Ignition Exchange resource vetting

I was shown the Ad Hoc Trends resource.
I am reading through the events, methods, and scripts.

How do I know if an ignition exchange resource prepqueryupdates are sanitized against injection attack?
How do I sanitize prepqueryupdates against injection attacks?

I was told there is a way to check against a list of valid.
I haven’t seen how precisely.

The short answer is you don’t, without fully reading and understanding the code. We do some amount of vetting of resources on the exchange, but I wouldn’t consider that a substitute for reviewing them yourself.

Using Exchange resources should be as measured of a decision as pulling in an external dependency in a software project, which itself should be a very measured decision.

Supply chain attacks are a very real concern.

How do I sanitize prepqueryupdates against injection attacks?
I was given a description how to do it before.

I think I need to see it though.

I believe they said to check entered values against valid values.

There are two distinct things to be aware of.
First, if ‘Legacy DB Access’ is allowed, anyone who is able to authenticate with your gateway can issue any arbitrary SQL query by impersonating the client and sending an appropriately formed message. This isn’t really SQL injection, but is relevant to any discussion of DBs and security in Ignition.

Second, preventing SQL injection boils down to: never construct a query body from arbitrary user input.
If you use named queries and don’t use the query string parameter type, this is automatically handled for you. This is the safest, easiest advice to follow.

Beyond that, it’s general principles. Assume that any input from the client can be ‘spoofed’, and therefore cannot be trusted.
Say you had a gateway message handler to construct a query against a dynamic table name.
If you accept a tableName parameter and directly pass it into your query:
query = "SELECT * FROM %s" % params["tableName"]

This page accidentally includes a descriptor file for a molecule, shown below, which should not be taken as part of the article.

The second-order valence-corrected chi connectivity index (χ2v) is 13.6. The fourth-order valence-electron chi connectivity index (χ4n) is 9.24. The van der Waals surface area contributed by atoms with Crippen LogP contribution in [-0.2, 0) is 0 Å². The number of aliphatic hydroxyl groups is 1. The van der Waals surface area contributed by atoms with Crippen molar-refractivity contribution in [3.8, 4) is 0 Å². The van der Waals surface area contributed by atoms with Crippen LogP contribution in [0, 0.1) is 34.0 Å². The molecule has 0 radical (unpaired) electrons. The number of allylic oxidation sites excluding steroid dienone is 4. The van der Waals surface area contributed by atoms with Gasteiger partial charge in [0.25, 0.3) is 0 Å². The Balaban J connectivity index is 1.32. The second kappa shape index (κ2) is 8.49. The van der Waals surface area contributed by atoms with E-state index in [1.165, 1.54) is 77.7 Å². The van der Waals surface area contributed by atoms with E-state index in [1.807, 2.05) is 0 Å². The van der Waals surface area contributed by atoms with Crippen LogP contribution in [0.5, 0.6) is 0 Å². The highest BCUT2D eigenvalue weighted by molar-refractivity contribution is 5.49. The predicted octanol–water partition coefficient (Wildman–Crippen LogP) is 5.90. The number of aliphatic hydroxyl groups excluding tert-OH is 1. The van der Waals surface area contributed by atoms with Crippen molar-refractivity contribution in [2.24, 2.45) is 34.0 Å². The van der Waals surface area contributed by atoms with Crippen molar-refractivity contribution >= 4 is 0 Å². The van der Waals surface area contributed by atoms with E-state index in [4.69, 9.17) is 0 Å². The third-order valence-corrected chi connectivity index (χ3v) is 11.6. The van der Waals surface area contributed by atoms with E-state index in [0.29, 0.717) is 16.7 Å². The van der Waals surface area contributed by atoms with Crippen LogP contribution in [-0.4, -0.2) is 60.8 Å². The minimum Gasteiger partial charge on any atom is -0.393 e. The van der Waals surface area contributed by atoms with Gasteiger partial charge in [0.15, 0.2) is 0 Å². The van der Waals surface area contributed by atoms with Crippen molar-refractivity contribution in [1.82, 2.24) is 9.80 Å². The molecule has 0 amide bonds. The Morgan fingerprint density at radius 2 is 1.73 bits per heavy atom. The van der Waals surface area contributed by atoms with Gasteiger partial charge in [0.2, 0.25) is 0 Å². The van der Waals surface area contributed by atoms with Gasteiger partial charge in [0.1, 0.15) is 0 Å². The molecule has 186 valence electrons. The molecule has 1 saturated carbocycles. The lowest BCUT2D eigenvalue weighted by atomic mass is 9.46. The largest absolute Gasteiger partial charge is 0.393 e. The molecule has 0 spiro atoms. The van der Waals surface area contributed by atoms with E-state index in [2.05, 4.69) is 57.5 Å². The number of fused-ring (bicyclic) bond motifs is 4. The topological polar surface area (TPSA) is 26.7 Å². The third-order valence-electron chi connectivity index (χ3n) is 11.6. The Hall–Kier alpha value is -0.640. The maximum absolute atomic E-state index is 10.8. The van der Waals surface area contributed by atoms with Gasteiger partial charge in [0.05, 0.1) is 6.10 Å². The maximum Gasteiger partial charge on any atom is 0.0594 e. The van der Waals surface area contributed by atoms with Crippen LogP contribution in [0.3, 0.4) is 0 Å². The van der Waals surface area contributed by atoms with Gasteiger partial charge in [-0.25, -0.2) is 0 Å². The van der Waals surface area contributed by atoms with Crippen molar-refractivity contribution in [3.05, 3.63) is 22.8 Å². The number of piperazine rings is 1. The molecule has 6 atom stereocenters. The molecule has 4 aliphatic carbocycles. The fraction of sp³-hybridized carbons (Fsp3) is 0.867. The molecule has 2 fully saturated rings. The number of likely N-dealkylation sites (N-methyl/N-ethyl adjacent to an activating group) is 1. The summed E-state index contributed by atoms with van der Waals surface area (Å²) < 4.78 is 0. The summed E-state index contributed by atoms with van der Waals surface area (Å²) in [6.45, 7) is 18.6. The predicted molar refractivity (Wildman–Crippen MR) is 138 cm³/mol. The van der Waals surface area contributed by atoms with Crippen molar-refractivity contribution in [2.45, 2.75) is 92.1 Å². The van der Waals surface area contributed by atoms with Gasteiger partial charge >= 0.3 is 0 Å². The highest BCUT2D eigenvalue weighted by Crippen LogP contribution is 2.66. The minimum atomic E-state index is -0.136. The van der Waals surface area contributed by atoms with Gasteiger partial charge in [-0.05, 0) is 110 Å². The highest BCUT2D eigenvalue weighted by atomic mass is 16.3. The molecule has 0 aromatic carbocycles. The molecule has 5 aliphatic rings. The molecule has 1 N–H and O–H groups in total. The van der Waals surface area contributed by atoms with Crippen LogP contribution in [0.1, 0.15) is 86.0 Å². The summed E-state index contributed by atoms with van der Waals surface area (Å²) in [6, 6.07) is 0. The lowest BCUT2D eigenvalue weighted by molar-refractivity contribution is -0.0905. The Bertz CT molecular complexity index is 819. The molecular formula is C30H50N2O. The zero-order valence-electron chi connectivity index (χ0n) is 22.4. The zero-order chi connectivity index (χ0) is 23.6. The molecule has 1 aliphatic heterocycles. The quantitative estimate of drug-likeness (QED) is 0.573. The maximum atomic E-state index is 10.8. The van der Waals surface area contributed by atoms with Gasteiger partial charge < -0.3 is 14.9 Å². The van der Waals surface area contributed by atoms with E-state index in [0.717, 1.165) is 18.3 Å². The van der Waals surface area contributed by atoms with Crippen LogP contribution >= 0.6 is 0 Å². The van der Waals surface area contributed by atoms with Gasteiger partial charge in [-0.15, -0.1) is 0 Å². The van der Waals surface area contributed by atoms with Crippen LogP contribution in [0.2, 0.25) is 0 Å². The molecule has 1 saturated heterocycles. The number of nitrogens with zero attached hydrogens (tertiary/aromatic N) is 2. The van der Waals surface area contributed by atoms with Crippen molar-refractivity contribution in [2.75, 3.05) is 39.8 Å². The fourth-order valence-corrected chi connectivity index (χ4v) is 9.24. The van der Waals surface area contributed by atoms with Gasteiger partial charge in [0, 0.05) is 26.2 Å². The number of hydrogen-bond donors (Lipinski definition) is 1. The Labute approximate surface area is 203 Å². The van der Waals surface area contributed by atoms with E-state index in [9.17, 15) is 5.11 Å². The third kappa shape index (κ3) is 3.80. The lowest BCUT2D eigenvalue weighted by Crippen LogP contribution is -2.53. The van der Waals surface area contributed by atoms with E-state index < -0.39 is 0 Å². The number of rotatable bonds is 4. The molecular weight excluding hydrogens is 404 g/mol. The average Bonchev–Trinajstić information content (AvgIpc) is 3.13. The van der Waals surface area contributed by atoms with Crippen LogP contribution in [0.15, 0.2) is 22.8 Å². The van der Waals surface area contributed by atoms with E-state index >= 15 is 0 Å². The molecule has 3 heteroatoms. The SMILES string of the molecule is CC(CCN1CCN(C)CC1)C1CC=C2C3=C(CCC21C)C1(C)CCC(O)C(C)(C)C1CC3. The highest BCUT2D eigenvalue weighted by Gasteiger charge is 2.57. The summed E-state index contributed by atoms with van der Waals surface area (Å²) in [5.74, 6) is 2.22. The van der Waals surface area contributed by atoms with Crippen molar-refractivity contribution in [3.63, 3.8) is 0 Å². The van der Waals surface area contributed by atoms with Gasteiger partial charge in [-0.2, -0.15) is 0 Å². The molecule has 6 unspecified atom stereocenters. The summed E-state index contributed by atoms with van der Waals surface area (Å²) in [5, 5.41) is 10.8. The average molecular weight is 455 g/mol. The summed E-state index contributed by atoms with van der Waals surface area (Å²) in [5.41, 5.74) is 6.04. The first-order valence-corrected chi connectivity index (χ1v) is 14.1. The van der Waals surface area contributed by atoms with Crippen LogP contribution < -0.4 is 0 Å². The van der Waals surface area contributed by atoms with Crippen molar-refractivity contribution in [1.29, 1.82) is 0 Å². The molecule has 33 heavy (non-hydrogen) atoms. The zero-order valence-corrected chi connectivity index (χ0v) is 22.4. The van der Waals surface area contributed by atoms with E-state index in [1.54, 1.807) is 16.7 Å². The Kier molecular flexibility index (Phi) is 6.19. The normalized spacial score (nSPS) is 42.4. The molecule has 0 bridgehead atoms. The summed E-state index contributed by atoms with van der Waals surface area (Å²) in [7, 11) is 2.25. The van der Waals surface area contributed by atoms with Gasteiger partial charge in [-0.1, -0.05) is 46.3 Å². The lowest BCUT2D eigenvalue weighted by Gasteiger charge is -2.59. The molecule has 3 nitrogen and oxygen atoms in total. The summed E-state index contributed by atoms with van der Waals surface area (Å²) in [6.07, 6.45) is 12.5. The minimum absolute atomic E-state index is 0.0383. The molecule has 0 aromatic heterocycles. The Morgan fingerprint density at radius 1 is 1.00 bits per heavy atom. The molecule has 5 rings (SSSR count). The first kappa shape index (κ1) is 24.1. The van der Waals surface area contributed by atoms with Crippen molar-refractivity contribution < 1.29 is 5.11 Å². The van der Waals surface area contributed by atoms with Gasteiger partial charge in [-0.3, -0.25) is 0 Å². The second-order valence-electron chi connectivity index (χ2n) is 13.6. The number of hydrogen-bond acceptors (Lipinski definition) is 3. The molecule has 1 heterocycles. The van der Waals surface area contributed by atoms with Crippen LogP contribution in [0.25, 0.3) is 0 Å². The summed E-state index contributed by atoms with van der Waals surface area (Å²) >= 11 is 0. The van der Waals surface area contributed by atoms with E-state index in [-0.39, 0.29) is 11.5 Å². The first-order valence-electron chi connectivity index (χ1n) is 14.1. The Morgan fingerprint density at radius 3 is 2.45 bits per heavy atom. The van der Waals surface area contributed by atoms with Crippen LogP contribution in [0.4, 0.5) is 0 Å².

You’re vulnerable to SQL injection, because tableName can be anything.
Instead, _on the backend, you could (for instance) have a whitelist of allowed table names; if you supply anything that’s not in the list, nothing will happen:

allowed_tables = {

if params["tableName"] in allowed_tables:
	query = "SELECT * FROM %s" % params["tableName"]
	raise ValueError("Invalid table name %s" % params["tableName"])

Your exact validation strategy is up to you. If you’re not sure what you’re doing, I would just default to named queries without query strings.



It might have been explained to me once before, but I think I caught it this time.
Thanks for the help.

Are the methods in Ad Hoc Trends accessible from the client sessions?
Do I need to check every method and event to see if there are inputs that might be vulnerable, or it is more about if there is a spot to enter text?

I can recognize query strings as vulnerabilities to avoid.
I don’t now what in those methods would be a concern for sure, but some of the methods are creating tables.

None of the queries in the Ad Hoc Trends use user supplied input to construct queries, so you should be safe from SQL injection. Though it’s worth your time and effort to go through this yourself and validate.

Converting the scripted queries to named queries is not difficult, and you might learn a few tricks along the way.

are the methods on the root table only on the backend and not the client?